Per CNBC’s article, Dr. Anthony Fauci, the director of the National Institute of Allergy and Infectious Diseases, claims that the chance of a COVID-19 vaccine being highly effective is “not great” and even a vaccine with 98 percent guaranteed protection can only have a slim chance of operating correctly. Although currently, the FDA allows the use of a COVID-19 vaccine with 50 percent chance at effectiveness.
World Politics and Economics
According to BBC News, four days after a huge explosion in Beirut, Lebanon that left at least 158 people dead, thousands of Lebanese protesters took to the streets, having several throwing stones at police reinforcement, who retaliated with tear gas. Similar to anti-government protests that erupted last October, the economic crisis and collapsing currency caused a huge level of mistrust in citizens, and the blast only reignited anger at what many see as a corrupt political class.
On the day before the presidential election in Belarus, a country in Eastern Europe, the campaign manager, Maria Moroz, for the leading candidate, Svetlana Tikhanovskaya, was detained. The government has not addressed the case and the reason Moroz is being held, but preliminaries to the election have shown the rise of Svetlana Tikhanovskaya. Additionally, ever since Alexander Lukashenko sought out a sixth term in office in Sunday's vote, opposition rallies have been larger than ever. Nonetheless, a representative for Tikhanovskaya previously stated that Moroz was detained on Thursday after visiting the Lithuanian embassy in Minsk, but the ministry denied she any apprehension, stating to the Agence France-Presse that the campaign manager had been "invited for a conversation". Currently, Lukashenko’s second rival is in prison, and his third rival has fled the country.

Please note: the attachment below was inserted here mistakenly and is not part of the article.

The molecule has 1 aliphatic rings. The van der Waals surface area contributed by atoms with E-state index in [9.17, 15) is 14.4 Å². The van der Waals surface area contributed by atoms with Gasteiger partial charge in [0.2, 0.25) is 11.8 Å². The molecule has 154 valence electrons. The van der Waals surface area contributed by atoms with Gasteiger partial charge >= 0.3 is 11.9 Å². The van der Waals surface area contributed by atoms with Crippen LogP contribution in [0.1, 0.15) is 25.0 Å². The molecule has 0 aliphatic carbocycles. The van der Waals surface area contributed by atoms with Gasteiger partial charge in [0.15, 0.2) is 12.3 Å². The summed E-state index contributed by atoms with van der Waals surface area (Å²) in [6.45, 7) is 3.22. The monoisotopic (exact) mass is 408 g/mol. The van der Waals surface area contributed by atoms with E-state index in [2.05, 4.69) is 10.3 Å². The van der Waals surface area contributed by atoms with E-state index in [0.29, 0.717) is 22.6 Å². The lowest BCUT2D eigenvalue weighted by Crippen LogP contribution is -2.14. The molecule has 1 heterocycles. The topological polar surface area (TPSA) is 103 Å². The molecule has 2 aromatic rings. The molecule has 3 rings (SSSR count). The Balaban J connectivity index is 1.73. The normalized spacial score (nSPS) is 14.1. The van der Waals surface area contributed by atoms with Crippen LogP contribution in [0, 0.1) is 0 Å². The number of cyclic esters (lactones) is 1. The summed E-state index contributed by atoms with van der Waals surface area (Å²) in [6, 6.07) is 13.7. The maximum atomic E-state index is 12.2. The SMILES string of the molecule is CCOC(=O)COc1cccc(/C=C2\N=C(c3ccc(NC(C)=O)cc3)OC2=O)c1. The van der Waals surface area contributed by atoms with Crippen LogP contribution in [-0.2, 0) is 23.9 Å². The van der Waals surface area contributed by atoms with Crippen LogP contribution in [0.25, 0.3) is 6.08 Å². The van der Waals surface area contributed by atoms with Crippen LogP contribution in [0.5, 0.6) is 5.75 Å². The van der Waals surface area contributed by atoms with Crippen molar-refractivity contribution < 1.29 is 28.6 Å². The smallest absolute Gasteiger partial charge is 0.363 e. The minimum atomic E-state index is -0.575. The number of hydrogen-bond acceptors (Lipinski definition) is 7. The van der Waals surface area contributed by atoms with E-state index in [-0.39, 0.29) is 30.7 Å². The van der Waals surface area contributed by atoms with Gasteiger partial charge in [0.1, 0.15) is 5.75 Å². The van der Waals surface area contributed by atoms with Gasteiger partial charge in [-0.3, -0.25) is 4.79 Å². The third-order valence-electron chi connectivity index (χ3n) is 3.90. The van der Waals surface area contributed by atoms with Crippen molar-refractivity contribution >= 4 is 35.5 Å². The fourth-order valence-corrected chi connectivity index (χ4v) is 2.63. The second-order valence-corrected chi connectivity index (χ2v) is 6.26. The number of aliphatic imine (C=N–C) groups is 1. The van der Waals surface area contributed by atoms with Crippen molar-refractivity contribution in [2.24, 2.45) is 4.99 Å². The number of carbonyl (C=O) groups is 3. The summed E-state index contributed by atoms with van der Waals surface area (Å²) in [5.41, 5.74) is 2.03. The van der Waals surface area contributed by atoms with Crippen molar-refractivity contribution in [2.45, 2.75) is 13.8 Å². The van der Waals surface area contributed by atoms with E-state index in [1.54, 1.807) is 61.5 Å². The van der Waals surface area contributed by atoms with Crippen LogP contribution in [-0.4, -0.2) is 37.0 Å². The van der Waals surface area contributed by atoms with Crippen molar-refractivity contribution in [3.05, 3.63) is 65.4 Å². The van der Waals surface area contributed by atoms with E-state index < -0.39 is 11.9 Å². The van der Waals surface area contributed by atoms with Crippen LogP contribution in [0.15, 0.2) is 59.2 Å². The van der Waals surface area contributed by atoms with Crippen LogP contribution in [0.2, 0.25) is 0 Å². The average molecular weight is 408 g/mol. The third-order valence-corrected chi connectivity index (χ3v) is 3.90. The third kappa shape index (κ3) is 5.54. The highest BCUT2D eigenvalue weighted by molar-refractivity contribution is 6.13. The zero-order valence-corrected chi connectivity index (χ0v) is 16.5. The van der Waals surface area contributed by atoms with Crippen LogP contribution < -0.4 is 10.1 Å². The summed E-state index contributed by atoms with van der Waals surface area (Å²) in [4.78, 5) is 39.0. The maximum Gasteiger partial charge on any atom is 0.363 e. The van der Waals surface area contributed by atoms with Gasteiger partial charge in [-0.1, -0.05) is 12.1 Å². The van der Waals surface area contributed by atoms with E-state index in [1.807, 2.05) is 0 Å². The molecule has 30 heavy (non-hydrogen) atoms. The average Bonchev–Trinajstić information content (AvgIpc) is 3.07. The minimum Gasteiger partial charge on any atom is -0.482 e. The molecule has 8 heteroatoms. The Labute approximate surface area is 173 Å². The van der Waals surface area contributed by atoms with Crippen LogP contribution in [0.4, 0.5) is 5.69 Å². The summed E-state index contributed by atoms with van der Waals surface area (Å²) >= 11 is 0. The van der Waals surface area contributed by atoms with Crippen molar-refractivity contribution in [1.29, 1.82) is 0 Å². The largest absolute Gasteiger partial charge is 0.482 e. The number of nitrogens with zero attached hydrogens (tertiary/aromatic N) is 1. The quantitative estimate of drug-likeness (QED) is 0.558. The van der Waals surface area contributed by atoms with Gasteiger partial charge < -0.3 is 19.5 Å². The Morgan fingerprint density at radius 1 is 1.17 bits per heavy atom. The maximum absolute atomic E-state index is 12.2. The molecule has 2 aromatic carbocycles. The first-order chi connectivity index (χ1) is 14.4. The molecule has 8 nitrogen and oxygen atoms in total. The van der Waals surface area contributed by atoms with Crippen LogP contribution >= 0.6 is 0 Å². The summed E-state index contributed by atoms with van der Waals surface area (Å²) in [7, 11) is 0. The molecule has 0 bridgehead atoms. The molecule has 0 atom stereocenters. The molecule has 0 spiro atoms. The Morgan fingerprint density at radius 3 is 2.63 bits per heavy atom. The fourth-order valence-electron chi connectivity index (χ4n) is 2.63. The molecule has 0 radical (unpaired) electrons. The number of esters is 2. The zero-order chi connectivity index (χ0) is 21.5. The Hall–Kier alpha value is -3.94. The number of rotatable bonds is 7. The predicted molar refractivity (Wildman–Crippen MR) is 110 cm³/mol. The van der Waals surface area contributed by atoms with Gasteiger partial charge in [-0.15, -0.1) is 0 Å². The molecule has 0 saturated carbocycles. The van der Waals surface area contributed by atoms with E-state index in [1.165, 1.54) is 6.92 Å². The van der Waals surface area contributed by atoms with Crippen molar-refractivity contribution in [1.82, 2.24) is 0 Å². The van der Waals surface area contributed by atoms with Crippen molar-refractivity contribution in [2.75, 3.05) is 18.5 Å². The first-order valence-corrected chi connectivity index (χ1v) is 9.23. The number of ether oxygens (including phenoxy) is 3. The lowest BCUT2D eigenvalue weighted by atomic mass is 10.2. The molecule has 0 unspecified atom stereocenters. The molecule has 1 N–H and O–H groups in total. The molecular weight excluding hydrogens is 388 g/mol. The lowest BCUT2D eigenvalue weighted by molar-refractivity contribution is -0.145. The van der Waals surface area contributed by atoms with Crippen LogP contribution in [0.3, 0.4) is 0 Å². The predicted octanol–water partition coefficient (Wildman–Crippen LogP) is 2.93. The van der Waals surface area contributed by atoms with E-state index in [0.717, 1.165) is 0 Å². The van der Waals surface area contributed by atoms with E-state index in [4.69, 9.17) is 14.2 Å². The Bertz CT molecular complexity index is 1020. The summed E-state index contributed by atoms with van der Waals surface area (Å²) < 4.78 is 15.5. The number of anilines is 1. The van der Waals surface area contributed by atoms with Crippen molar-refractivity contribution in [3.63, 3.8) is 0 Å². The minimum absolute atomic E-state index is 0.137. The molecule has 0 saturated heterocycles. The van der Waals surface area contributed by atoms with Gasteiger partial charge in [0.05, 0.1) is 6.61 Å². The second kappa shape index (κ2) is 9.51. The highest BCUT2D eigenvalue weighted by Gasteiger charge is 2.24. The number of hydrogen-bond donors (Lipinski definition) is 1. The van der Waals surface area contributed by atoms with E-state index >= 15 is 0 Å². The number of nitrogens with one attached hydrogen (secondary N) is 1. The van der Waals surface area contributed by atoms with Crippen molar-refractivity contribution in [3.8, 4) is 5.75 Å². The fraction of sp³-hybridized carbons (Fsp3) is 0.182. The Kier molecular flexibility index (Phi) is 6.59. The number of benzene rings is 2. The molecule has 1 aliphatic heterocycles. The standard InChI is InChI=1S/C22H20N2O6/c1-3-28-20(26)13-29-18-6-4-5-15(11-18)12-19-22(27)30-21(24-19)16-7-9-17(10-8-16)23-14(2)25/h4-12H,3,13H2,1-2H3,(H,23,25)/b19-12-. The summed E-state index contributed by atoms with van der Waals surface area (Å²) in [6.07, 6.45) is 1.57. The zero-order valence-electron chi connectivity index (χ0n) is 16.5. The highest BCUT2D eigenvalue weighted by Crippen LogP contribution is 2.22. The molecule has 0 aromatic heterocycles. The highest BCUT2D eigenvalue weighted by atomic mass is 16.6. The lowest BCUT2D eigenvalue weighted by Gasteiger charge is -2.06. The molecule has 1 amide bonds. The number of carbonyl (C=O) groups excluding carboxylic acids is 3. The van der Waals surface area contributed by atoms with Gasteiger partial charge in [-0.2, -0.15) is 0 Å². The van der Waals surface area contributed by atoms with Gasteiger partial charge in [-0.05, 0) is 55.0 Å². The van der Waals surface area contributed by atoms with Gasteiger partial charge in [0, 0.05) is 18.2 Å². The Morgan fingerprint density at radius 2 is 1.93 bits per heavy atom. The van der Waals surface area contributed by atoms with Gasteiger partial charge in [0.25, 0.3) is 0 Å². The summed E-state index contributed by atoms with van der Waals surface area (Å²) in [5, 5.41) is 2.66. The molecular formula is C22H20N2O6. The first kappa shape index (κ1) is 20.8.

Southeast US Weather
Presently, according to Global Forecast System models (GFS), there are no major tropical systems in the Atlantic ocean, except a minor tropical disturbance in which the National Hurricane Center (NHC) forecasts will no longer develop. However, several sources are wary of a strong tropical wave off the coast of Africa, but will take until next week to fully fall into place.
In Houston Texas, today and tomorrow have a high of 94 degrees Fahrenheit and a low of 78 degrees Fahrenheit. The chance of precipitation is 22 percent and 14 percent of rain later this evening. Rain Clouds are circling around Houston, but a storm will manage to raise precipitation levels by 3 percent. The wind in Houston blows lightly at 7 knots to the south and will slow down to 3 knots mowing through Sunday evening.
All local information is gathered from the National Oceanic and Atmospheric Administration (NOAA). Please remember to always stay safe and check in with your local weather center for news and weather preparation tips.
US Politics and Economics: Dylan, Miranda, Yijia, Caleb, and Eric
Texas Politics: Stephanie and Vicki
Health: Matthew, Megan, Allison, and Owen
World Politics and Economics: Joseph, William, and Jake
Southeast US Weather: Jade, Aiden, and Simon
Editor: VIA and Susanna
(All writers and editors are in middle to high school)